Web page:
One of the most noteworthy things about being a parent, for me, has been watching my son discover the world. Now five years old, he began as basically a blank slate (although that isn’t entirely the case), and now is an incredibly independent and strong-willed little person. Like all of us, his personality and his perception of reality is shaped by the world around him. He has adopted little idiosyncrasies from both my wife and I, as well as his teachers and friends at school and other people in his life. The way these pieces have combined make him uniquely…well, unique.
That makes him special. Since we all went through something similar, this same principle makes us all special and unique. When we talk about originality in art, it’s important to remember that the same processes are at play. Every artist, regardless of the medium, draws inspiration from various sources, and their art is simply the result of the way in which these sources have combined to spit out something “original.” I think the distinctiveness of someone’s art is probably a product of many factors, such as how courageous they are to seek inspiration in unlikely places, their experience, the amount of introspection they’ve done to clarify their own vision, etc.
On a recent backpacking trip, I was working my way up a mountain pass that overlooked an alpine tarn. The blue-green water was shimmering as if it were full of diamonds, the blocky granite surrounding the small lake contrasted that delicacy well, and the sky had perfect puffy white clouds. What a great scene.
I highlighted the words “blocky granite” in the paragraph above because that’s the aspect of the scene that stood out to me immediately. I wanted an image of this scene, but how to portray it, such that the granite blocks–almost like cord wood–would be accentuated? Immediately I thought of the woodblock prints of Chiura Obata, a Japanese-American artist who produced moving paintings of the Sierra Nevada, among other places, in the first part of the last century.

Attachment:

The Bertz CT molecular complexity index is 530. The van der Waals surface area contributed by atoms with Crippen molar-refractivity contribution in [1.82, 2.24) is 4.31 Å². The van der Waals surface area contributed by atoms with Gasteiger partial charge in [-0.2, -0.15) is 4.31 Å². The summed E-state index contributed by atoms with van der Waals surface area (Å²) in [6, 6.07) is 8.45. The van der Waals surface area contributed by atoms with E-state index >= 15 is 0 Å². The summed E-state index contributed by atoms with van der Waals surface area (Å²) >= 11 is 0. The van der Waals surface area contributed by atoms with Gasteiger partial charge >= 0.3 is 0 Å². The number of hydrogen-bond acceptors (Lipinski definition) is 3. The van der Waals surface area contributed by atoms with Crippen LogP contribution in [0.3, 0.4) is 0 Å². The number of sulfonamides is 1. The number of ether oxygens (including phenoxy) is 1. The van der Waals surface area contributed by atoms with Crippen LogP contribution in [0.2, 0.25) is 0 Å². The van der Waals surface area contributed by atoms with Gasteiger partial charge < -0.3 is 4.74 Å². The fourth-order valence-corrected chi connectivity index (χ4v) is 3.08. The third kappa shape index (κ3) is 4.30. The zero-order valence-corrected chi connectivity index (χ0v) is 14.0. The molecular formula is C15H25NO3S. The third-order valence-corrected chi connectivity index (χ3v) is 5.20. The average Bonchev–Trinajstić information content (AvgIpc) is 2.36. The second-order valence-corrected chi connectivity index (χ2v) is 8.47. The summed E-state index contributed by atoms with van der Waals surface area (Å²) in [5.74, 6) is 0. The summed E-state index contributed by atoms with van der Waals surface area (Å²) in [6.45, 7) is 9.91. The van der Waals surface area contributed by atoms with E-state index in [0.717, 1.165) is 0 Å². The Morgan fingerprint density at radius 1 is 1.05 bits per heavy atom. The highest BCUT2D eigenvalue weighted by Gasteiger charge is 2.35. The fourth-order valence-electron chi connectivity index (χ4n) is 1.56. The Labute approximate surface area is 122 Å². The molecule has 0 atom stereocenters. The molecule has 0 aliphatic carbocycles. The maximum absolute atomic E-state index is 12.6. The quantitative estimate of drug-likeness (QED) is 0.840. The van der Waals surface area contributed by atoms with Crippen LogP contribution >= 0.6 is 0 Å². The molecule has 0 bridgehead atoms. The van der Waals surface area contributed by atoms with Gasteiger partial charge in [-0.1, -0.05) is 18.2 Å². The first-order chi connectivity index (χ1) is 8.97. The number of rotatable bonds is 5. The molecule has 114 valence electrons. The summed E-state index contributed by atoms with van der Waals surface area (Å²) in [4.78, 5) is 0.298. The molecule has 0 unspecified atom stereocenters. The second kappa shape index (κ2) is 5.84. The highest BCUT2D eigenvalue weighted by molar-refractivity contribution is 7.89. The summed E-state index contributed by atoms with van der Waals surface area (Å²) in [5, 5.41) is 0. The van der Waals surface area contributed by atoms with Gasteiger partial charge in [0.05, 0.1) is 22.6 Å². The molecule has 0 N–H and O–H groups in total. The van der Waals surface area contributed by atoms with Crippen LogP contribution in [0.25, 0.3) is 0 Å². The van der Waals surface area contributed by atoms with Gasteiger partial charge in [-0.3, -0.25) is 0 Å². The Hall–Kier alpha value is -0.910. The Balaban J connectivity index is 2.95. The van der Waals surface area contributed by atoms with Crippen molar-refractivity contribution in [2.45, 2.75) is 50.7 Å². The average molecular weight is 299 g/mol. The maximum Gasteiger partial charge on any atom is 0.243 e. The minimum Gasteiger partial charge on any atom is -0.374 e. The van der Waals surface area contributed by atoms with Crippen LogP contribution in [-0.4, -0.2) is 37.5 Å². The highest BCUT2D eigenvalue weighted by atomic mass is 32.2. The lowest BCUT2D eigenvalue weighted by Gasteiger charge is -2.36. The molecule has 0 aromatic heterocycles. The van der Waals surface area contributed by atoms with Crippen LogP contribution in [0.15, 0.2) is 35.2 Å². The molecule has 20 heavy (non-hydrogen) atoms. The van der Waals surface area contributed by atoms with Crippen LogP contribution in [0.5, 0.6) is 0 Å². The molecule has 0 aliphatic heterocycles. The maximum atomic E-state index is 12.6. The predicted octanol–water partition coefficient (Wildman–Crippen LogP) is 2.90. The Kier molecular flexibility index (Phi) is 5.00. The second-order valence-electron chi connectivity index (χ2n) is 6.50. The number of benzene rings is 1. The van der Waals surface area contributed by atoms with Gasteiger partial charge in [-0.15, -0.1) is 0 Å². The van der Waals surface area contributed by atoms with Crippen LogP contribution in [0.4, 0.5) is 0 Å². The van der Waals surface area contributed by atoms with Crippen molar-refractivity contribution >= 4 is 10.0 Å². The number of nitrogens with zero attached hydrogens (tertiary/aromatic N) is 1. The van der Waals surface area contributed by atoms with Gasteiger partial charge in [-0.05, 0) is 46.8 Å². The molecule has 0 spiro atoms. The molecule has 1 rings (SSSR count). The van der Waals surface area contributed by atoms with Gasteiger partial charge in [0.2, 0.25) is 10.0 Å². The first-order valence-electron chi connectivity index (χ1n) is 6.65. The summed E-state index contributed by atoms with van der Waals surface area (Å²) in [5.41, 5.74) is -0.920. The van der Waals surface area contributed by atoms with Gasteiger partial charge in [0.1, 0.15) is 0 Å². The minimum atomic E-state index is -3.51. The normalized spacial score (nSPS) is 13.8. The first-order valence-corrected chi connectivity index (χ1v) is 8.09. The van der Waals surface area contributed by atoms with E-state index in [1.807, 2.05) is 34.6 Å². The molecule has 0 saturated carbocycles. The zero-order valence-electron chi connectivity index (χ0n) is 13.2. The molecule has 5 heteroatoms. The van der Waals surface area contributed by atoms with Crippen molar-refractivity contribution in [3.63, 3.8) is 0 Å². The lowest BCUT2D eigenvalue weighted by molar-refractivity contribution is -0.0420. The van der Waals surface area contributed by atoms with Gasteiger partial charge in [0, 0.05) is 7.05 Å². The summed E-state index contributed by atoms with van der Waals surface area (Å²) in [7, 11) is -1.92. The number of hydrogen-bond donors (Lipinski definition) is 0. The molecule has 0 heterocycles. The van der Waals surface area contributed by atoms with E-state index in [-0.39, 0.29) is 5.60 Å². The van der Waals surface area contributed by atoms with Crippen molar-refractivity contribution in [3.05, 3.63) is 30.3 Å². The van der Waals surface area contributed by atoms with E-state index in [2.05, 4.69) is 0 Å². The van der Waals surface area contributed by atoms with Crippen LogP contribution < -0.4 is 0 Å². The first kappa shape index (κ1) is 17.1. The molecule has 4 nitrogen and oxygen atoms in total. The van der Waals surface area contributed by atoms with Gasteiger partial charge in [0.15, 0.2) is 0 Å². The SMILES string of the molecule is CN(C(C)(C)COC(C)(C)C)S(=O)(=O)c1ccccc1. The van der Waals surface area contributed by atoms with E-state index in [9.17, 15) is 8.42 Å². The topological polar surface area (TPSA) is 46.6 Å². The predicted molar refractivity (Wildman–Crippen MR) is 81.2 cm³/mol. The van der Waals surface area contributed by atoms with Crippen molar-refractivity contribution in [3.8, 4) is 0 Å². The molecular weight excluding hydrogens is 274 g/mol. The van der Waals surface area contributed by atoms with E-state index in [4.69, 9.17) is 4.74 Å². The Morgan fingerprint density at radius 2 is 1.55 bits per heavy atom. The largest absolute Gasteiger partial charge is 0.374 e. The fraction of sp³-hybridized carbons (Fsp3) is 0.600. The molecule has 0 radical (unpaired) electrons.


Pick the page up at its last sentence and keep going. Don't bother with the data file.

I’ve always had a particular affinity for Obata’s work in the Sierra (three of his pieces–postcards–hang above my desk right now) for many reasons, not the least of which is the incredible sense of place he felt there. You can see it simply by looking at his work. When Obata, like many other Japanese-Americans, was sent to internment camps during World War II, he made art there, and you can even feel the sense of place in that work. It’s a rare quality, but his work has it.
Looking at this alpine tarn, I was inspired by Obata, made some images, and when I got home I did something radical: I attempted to manipulate the image so that it would resemble a woodblock print.
The effect is a bit difficult to see on the computer screen (I imagine this would need to be appreciated as a print), but here is a 100% of the above image to see the result:
As I said above, I suspect this would make a nice print, but is difficult to appreciate here. I don’t see myself making these sorts of images with any regularity, but I thought it was important to note my thought process in making this image, because it’s good for every artist to remember that inspiration can come from the most unlikely of places, and to remain open to that. Additionally, it was an instructive exercise for me, because I got to dive back into Obata’s work, which always makes me very happy.